[QUOTE] From Frank Rose, The Art of Immersion: How the Digital Generation Is Remaking Hollywood, Madison Avenue, and the Way We Tell Stories

In Dickens’s own time, however, serialized novels were hugely controversial. Novels themselves were only beginning to find acceptance in polite society; for upper-class commentators, serialization was entirely too much. From our perspective, Dickens is a literary master, an icon of a now threatened culture. From theirs, he represented the threat of something coming.


Worse, the format seemed dangerously immersive. In 1845, a critic for the patrician North British Review decried it as an unhealthy alternative to conversation or to games like cricket or backgammon. Anticipating Huxley and Bradbury by a century, he railed against the multiplying effects of serialization on the already hallucinatory powers of the novel.


Toward the end of the nineteenth century, as further advances in technology continued to bring down the costs of printing and distribution, books and periodicals evolved into separate businesses and book publishers gradually moved away from serialization. The threat of immersiveness moved with them, first to motion pictures, then to television. Books, movies, TV—all were mass media, and mass media had no mechanism for audience participation. But the reader’s impulse to have a voice in the story didn’t vanish. It went underground and took a new form: fan fiction.

Frank Rose, The Art of Immersion: How the Digital Generation Is Remaking Hollywood, Madison Avenue, and the Way We Tell Stories, location 1308-1321

[QUOTE] From tishaturk, fandom: best vs. favorite

One of the things I love about fandom is that fandom, for the most part, operates not on a “these are the best things” model (where the criteria for “best” are typically undefined yet implied to be shared by all right-thinking people) but on a “these are my favorite things” model, which can be frustrating but is also wonderfully democratic.

[QUOTE] From Catherine Coker, Earth 616, Earth 1610, Earth 3490—Wait, what universe is this again? The creation and evolution of the Avengers and Captain America/Iron Man fandom

The relationship between slash fan fiction and comics fandom is problematic not only because of the shift of medium from source text to fan text but also because of the shift of fan community. Comics fandom is often viewed as consisting of heterosexual white men and comics are often explicitly marketed to them, excluding and othering the rest of the audience. Comics fandom online subverts this expectation of audience because the majority of fan authors and creators are women. While canon plots privilege action and conflict, and the problematic depiction of women characters in them is so obvious it hardly need be discussed, comics fan fiction reverses these trends: stories privilege emotional arcs, and female characters are depicted as more recognizably human even when they are secondary to the male characters.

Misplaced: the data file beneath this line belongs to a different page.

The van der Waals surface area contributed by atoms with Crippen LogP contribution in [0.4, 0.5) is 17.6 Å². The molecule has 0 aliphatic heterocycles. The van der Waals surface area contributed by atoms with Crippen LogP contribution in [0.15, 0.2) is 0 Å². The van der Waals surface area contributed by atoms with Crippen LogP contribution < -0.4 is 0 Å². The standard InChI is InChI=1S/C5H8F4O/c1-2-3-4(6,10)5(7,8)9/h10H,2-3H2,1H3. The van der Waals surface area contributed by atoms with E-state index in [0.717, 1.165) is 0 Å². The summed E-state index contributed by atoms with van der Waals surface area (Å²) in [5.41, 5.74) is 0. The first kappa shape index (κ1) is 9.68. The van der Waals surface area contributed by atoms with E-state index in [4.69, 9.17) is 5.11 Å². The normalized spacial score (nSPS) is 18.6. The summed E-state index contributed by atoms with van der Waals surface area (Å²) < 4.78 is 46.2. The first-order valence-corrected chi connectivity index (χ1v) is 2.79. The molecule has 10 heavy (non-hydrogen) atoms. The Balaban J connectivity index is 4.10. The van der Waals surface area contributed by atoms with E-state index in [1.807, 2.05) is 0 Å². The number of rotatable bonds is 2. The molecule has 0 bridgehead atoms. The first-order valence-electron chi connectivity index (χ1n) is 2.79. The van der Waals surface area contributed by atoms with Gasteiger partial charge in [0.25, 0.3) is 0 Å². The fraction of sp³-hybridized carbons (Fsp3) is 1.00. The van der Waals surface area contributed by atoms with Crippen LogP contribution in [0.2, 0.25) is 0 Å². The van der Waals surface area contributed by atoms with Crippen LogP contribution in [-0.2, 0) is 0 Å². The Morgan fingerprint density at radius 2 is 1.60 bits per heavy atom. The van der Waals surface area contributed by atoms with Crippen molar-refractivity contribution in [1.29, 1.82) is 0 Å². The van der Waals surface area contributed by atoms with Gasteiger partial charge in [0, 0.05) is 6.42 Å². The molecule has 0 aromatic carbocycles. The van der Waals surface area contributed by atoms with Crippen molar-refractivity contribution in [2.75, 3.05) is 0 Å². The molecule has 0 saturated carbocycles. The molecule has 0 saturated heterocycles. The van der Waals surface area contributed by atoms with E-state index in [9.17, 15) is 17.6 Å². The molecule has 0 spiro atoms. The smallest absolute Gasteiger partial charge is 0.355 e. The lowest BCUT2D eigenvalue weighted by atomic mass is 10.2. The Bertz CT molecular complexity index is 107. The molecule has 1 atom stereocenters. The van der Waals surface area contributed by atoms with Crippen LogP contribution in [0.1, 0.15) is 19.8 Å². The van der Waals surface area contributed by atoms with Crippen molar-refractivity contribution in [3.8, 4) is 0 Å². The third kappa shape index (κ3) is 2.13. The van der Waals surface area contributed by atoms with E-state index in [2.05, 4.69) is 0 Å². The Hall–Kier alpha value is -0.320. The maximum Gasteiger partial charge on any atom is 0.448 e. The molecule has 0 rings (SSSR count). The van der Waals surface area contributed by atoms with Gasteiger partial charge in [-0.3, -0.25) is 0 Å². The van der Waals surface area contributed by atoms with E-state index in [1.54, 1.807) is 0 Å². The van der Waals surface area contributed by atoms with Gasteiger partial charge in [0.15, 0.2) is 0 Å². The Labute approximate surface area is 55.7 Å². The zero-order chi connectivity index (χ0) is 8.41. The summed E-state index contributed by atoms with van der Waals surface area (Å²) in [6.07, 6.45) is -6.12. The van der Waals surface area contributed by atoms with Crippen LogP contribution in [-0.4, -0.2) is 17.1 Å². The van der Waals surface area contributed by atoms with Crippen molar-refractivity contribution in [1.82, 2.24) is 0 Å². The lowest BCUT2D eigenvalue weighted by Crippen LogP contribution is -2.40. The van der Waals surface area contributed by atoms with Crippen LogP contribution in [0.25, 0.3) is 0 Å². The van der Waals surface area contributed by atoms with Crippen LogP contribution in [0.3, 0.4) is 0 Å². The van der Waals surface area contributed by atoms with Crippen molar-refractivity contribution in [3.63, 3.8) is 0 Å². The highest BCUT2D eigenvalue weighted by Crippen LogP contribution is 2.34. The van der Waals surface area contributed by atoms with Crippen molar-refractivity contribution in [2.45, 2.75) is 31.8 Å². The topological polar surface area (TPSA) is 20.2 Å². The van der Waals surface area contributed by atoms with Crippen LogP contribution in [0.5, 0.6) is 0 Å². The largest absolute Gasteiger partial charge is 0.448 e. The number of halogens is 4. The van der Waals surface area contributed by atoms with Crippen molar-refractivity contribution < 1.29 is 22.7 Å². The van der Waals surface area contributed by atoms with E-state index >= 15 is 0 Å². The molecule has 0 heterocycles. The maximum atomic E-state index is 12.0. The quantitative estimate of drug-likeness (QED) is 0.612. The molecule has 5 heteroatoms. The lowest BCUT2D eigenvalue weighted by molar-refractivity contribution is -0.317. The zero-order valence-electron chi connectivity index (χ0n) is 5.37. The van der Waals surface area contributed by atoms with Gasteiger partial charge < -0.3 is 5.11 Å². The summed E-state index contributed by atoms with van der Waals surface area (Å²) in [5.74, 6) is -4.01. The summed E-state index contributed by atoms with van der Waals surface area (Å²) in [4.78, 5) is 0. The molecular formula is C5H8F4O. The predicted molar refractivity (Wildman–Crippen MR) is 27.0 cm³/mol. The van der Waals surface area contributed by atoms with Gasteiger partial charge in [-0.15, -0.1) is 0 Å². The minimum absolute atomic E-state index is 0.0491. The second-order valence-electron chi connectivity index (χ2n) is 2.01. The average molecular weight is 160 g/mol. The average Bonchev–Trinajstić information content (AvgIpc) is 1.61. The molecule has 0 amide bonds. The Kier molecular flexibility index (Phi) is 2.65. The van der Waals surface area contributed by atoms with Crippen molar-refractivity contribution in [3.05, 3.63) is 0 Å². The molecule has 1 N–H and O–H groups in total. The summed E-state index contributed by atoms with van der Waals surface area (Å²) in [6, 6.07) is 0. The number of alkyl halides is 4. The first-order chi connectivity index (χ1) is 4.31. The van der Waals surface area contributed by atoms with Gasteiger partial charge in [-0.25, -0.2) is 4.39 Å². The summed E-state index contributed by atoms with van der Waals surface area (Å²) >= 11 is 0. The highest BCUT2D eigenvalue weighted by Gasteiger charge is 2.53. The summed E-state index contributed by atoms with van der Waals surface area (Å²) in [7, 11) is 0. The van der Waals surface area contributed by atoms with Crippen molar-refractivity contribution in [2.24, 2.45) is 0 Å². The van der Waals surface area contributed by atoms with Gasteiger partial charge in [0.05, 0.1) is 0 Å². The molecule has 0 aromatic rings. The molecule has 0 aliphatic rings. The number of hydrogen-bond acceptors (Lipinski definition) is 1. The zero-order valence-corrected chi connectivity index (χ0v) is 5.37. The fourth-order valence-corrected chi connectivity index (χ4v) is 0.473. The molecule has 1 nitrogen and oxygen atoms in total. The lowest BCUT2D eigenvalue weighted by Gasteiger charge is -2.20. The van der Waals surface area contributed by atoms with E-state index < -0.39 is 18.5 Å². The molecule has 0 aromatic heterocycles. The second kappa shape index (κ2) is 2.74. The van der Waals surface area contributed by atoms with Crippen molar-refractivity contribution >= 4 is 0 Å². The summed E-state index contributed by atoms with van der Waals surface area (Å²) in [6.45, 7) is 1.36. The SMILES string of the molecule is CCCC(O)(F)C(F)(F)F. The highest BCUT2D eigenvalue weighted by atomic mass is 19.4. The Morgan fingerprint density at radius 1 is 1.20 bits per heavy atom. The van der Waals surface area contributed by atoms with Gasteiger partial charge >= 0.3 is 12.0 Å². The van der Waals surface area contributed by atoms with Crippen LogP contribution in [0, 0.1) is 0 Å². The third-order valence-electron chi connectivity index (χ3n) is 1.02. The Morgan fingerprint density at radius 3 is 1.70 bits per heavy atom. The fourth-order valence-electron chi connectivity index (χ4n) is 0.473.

Comics fan works thus become completely transformative because of the shift in both fan space and fan audience: texts that are homophobic become homophiliac, authors and readers who are male become female, and that which had previously been other becomes the new norm. For these reasons, the fans are not just aware but indeed hyperaware of their own identity as subaltern and subversive practitioners.

Catherine Coker, Earth 616, Earth 1610, Earth 3490—Wait, what universe is this again? The creation and evolution of the Avengers and Captain America/Iron Man fandom

[QUOTE] From Suzanne Scott, Fangirls in refrigerators: The politics of (in)visibility in comic book culture

Fan conventions have historically been characterized as safe, even utopian spaces in which differences are embraced. My work on the Twilight protests at San Diego Comic-Con 2009 (Scott 2011), the recent sexual harassment debacle at Readercon 23 (Colby et al. 2012), and comic book artist Tony Harris’s November 2012 Facebook screed against “COSPLAY-Chiks [sic]” who “DONT [sic] KNOW SHIT ABOUT COMICS” (Dickens 2012), all indicate that these utopian characterizations of comic book conventions belie how gendered subcultural tensions manifest in these spaces. Specifically, the hostility directed at the Batgirl of San Diego from fans and publishers alike suggests a sort of panopti(comic)con, in which fan expression is increasingly policed.

Suzanne Scott, Fangirls in refrigerators: The politics of (in)visibility in comic book culture

[QUOTE] From Forrest Phillips, Captain America and fans’ political activity

When the Tea Party rose to national prominence in 2010, the movement’s cosplay of American icons, including the Founding Fathers, immediately made news (Walsh 2010). One of the most remarkable costumes worn by Tea Party demonstrators was that of the Star-Spangled Avenger. As Nicolle Lamerichs (2011) argues, when fans cosplay they are expressing their fondness for, identifying with, and making statements about the narrative associated with the character whom they are playing. The statement made by political Captain America cosplayers is that Cap would agree with their point of view. For instance, at a 2011 Tea Party rally, a man dressed as Captain America personalized his shield with a bumper sticker that read “Please don’t tell Obama what comes after a trillion” as a way to assert that his support of limited government is the sole authentic American perspective (White 2011b). Similarly, the Star-Spangled Avenger waved the star-spangled banner at a March 24, 2011, rally in opposition to the Affordable Care Act (Shelly 2012).